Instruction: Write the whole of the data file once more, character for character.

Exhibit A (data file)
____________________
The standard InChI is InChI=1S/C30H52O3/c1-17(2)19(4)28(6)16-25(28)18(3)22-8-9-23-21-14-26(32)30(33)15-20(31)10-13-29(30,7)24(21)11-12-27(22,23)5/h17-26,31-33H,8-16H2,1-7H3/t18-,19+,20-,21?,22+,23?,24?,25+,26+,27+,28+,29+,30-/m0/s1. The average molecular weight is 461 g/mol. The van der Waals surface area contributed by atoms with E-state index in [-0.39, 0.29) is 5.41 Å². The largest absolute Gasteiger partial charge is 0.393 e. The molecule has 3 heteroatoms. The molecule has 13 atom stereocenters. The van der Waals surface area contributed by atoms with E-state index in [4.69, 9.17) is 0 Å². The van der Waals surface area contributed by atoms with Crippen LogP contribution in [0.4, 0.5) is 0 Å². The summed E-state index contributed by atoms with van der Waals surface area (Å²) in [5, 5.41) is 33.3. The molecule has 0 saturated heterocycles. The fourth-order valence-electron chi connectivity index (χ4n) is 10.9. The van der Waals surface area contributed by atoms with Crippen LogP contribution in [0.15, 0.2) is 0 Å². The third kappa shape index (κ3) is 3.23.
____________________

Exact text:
The standard InChI is InChI=1S/C30H52O3/c1-17(2)19(4)28(6)16-25(28)18(3)22-8-9-23-21-14-26(32)30(33)15-20(31)10-13-29(30,7)24(21)11-12-27(22,23)5/h17-26,31-33H,8-16H2,1-7H3/t18-,19+,20-,21?,22+,23?,24?,25+,26+,27+,28+,29+,30-/m0/s1. The average molecular weight is 461 g/mol. The van der Waals surface area contributed by atoms with E-state index in [-0.39, 0.29) is 5.41 Å². The largest absolute Gasteiger partial charge is 0.393 e. The molecule has 3 heteroatoms. The molecule has 13 atom stereocenters. The van der Waals surface area contributed by atoms with E-state index in [4.69, 9.17) is 0 Å². The van der Waals surface area contributed by atoms with Crippen LogP contribution in [0.4, 0.5) is 0 Å². The summed E-state index contributed by atoms with van der Waals surface area (Å²) in [5, 5.41) is 33.3. The molecule has 0 saturated heterocycles. The fourth-order valence-electron chi connectivity index (χ4n) is 10.9. The van der Waals surface area contributed by atoms with Crippen LogP contribution in [0.15, 0.2) is 0 Å². The third kappa shape index (κ3) is 3.23.